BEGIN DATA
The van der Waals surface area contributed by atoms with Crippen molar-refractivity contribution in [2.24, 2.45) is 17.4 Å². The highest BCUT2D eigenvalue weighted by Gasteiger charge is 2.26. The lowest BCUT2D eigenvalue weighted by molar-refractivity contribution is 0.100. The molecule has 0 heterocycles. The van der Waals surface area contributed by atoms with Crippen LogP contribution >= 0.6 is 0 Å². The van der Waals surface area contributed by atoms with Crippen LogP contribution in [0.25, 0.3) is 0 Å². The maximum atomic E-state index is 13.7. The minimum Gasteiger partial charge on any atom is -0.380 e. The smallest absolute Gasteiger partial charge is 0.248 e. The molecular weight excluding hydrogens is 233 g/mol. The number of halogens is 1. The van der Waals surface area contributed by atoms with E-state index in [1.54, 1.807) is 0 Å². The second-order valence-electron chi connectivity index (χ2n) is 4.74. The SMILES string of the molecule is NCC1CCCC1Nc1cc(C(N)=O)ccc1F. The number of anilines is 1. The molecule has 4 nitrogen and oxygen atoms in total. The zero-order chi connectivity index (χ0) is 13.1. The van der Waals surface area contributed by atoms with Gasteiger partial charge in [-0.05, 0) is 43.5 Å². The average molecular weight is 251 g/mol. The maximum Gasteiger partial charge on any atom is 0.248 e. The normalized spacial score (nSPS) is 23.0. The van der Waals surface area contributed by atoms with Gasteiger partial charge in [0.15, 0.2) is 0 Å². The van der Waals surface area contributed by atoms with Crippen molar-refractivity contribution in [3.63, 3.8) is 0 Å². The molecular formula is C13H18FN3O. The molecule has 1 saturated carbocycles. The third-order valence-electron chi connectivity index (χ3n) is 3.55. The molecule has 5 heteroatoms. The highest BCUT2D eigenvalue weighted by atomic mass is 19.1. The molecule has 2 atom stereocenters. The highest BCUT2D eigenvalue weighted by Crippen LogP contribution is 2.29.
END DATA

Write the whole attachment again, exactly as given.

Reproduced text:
The van der Waals surface area contributed by atoms with Crippen molar-refractivity contribution in [2.24, 2.45) is 17.4 Å². The highest BCUT2D eigenvalue weighted by Gasteiger charge is 2.26. The lowest BCUT2D eigenvalue weighted by molar-refractivity contribution is 0.100. The molecule has 0 heterocycles. The van der Waals surface area contributed by atoms with Crippen LogP contribution >= 0.6 is 0 Å². The van der Waals surface area contributed by atoms with Crippen LogP contribution in [0.25, 0.3) is 0 Å². The maximum atomic E-state index is 13.7. The minimum Gasteiger partial charge on any atom is -0.380 e. The smallest absolute Gasteiger partial charge is 0.248 e. The molecular weight excluding hydrogens is 233 g/mol. The number of halogens is 1. The van der Waals surface area contributed by atoms with E-state index in [1.54, 1.807) is 0 Å². The second-order valence-electron chi connectivity index (χ2n) is 4.74. The SMILES string of the molecule is NCC1CCCC1Nc1cc(C(N)=O)ccc1F. The number of anilines is 1. The molecule has 4 nitrogen and oxygen atoms in total. The zero-order chi connectivity index (χ0) is 13.1. The van der Waals surface area contributed by atoms with Gasteiger partial charge in [-0.05, 0) is 43.5 Å². The average molecular weight is 251 g/mol. The maximum Gasteiger partial charge on any atom is 0.248 e. The normalized spacial score (nSPS) is 23.0. The van der Waals surface area contributed by atoms with Gasteiger partial charge in [0.15, 0.2) is 0 Å². The van der Waals surface area contributed by atoms with Crippen molar-refractivity contribution in [3.63, 3.8) is 0 Å². The molecular formula is C13H18FN3O. The molecule has 1 saturated carbocycles. The third-order valence-electron chi connectivity index (χ3n) is 3.55. The molecule has 5 heteroatoms. The highest BCUT2D eigenvalue weighted by atomic mass is 19.1. The molecule has 2 atom stereocenters. The highest BCUT2D eigenvalue weighted by Crippen LogP contribution is 2.29.